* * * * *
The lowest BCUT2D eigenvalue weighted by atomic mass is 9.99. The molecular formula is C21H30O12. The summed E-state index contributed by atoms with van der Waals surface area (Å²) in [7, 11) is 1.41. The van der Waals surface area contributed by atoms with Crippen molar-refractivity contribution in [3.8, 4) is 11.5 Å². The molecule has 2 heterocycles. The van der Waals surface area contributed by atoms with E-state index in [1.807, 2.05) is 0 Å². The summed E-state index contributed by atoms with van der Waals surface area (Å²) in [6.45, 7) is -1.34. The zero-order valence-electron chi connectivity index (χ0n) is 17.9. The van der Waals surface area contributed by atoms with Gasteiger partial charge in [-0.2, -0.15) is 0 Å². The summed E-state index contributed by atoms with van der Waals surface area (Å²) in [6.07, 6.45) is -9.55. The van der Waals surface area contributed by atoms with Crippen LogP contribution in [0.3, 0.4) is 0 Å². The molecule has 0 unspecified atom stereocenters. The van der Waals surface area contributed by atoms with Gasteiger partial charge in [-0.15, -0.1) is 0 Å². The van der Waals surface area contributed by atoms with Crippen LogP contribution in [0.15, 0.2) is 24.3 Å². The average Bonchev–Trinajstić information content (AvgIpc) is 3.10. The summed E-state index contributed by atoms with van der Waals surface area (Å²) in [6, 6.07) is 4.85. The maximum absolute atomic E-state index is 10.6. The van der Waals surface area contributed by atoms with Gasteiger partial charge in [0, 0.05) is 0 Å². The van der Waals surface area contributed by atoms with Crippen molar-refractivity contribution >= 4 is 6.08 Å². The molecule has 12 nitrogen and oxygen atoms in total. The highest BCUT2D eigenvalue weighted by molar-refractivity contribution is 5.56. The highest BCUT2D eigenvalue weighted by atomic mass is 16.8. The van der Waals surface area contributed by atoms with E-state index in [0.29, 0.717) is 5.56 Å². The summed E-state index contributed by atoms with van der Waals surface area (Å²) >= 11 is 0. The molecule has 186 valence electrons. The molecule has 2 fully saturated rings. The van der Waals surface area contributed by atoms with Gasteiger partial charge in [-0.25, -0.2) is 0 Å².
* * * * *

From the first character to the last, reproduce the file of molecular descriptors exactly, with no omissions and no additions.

The lowest BCUT2D eigenvalue weighted by atomic mass is 9.99. The molecular formula is C21H30O12. The summed E-state index contributed by atoms with van der Waals surface area (Å²) in [7, 11) is 1.41. The van der Waals surface area contributed by atoms with Crippen molar-refractivity contribution in [3.8, 4) is 11.5 Å². The molecule has 2 heterocycles. The van der Waals surface area contributed by atoms with E-state index in [1.807, 2.05) is 0 Å². The summed E-state index contributed by atoms with van der Waals surface area (Å²) in [6.45, 7) is -1.34. The zero-order valence-electron chi connectivity index (χ0n) is 17.9. The van der Waals surface area contributed by atoms with Gasteiger partial charge in [-0.2, -0.15) is 0 Å². The summed E-state index contributed by atoms with van der Waals surface area (Å²) in [6.07, 6.45) is -9.55. The van der Waals surface area contributed by atoms with Crippen LogP contribution in [0.3, 0.4) is 0 Å². The molecule has 0 unspecified atom stereocenters. The van der Waals surface area contributed by atoms with Gasteiger partial charge in [-0.15, -0.1) is 0 Å². The van der Waals surface area contributed by atoms with Crippen LogP contribution in [0.15, 0.2) is 24.3 Å². The average Bonchev–Trinajstić information content (AvgIpc) is 3.10. The summed E-state index contributed by atoms with van der Waals surface area (Å²) in [6, 6.07) is 4.85. The maximum absolute atomic E-state index is 10.6. The van der Waals surface area contributed by atoms with Gasteiger partial charge in [0, 0.05) is 0 Å². The van der Waals surface area contributed by atoms with Crippen molar-refractivity contribution >= 4 is 6.08 Å². The molecule has 12 nitrogen and oxygen atoms in total. The highest BCUT2D eigenvalue weighted by molar-refractivity contribution is 5.56. The highest BCUT2D eigenvalue weighted by atomic mass is 16.8. The van der Waals surface area contributed by atoms with E-state index in [0.29, 0.717) is 5.56 Å². The summed E-state index contributed by atoms with van der Waals surface area (Å²) >= 11 is 0. The molecule has 186 valence electrons. The molecule has 2 fully saturated rings. The van der Waals surface area contributed by atoms with Gasteiger partial charge in [-0.25, -0.2) is 0 Å².